Airlines, airport companies, destinations and other aviation partners from across Africa united in Cape Town last week at the AviaDev Africa 2022 conference, seeking new ways to facilitate intra-African travel.
Route development inside Africa, new breeds of airline partnerships, and new ways of cutting through red tape were some of the topics on the table.
More than 280 stakeholders, including airline CEOs, airports, destinations, suppliers and government officials, were at the show which was themed: ‘Connect, Collaborate and Change’. Cape Town Air Access and South African Tourism were the headline sponsors.
It’s the first time since the start of the COVID-19 pandemic that AviaDev Africa has been held in a fully live format. AviaDev founder and CEO, Jon Howell, said the turnout was up from about 210 delegates at the last live conference. The ultimate objective, he said, was to facilitate meetings that led to new routes and airline partnership agreements.
Delegates received practical training on route planning and development, while industry thought-leaders unpacked topics from sustainable partnerships and new revenue opportunities for airports, to air cargo’s role in African route development, civil aviation safety and ‘the right aircraft for Africa’.
Howell said: “What we are doing is facilitating discussions, airline to airline, to say how can we co-operate, and airport to airline. The airports here are pitching their business case to the airlines, bringing data and a business case for that particular route. Ultimately, these meetings could be the genesis of brand-new routes all across Africa. The opportunity is in intra-Africa travel.”
Speaking to Tourism Update from the event, South African Tourism’s new Chief Quality Assurance Officer, Bronwyn Auret, said: “It is wonderful to see all the African airline partners getting together in person for the first time in three years. The value of the conversations, collaboration and discussions from this conference will certainly make a significant impact on Tourism Sector Recovery. Thank you to AviaDev Africa and Wesgro for hosting this significant conference in South Africa.”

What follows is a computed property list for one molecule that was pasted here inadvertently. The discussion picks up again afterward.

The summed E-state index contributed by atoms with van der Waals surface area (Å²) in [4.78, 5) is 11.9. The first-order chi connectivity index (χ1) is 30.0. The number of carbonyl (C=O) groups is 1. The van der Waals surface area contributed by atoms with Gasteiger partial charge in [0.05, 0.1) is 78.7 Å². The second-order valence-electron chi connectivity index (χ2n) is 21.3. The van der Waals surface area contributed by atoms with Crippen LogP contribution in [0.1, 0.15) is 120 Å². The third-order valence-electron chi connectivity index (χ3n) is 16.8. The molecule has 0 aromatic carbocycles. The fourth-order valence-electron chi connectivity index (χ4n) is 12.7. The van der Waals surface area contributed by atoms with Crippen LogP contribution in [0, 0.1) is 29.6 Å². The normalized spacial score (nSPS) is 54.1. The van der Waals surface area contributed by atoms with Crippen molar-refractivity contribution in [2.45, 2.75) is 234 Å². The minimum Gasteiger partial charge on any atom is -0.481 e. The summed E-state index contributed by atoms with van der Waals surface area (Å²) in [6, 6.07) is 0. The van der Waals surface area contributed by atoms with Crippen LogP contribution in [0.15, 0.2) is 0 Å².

CemAir ceo, Miles van der Molen, said: “All of these events make an incremental difference. This is a well-regarded one, and there was a lot of excitement approaching this conference. A lot of people were in town who haven’t been here for a long time. Jon Howell runs a nice thing. We all kind of know each other here; it’s a small industry. But bringing everybody together does allow for new ideas, and you gain traction on things you probably should have done years ago. It is very well attended and a real success. AviaDev has done a great job.”
Wesgro CEO and spokesperson for Cape Town Air Access, Wrenelle Stander, welcomed delegates and described the role as conference host as an unmatched opportunity in a period of growth.
Critical development discussions
Stander said: “AviaDev is the perfect platform to have critical route development discussions, and bring together the right industry professionals, as we hope to see a connected continent and a sector that has the power to create sustained economic growth in Africa.”
According to official figures, in the past month (June), Cape Town International Airport processed up to 30 663 passengers in a day. In May, domestic and international passenger numbers recovered to almost 80% of that of the same month in 2019.
Reporting on the positive recovery in Cape Town, Mayoral Committee Member for Economic Growth at the City of Cape Town, James Vos, urged airlines to help unblock Africa’s many tourist routes in order to replicate the benefits and positively impact tourism, employment and the economy at large. “Aviation is a key industry for Cape Town’s continued economic growth. This is why we fund initiatives such as Air Access, which helps to land more flights that drive travel and trade towards the metro and province.”
Wesgro is especially keen on establishing new trade routes with West Africa, specifically Ghana and Nigeria. The recently appointed Western Cape Minister of Finance and Economic Opportunities, Mireille Wenger, said R67million (€3.6m) would be spent on destination marketing through Wesgro and that a new remote workers’ visa for inbound visitors was “on its way”. Wenger pledged to keep pressure on the national government to extend e-visas to more African states.
“I will be keeping up the pressure until this visa has landed. We need more ‘red carpet’ for foreign investors and much less red tape.”
The topic of the seriousness of Africa’s limited air access came up repeatedly, with more than one speaker calling it “mind-boggling” that travellers often needed to leave the continent to travel to a nearby African country because of this limited air access.
Offering one way to address this, economist Daniel Silke, Director of Political Futures Consulting, said general inefficiencies should be tackled, and he called for “common cross-border controls”.
South African Airways Executive Commercial, Simon Newton-Smith, told the audience: “We’ve heard some fabulous speakers painting a picture of what we’re all here to do, what our industry is here to do, and the size of the opportunity ahead.”
Meanwhile, Boeing’s President, Middle East, Turkey & Africa, Kuljit S. Ghata-Aura, added: “It’s a thrill to be here. I think it is really well organised, and you have a lot of really significant airline players here. There is great energy and an opportunity to share stories and pick up information.”
Howell hoped many positive spin-offs would be achieved. He concluded: “Five new routes, ten new routes, new interline partnerships and codeshare agreements – that’s ultimately our goal.”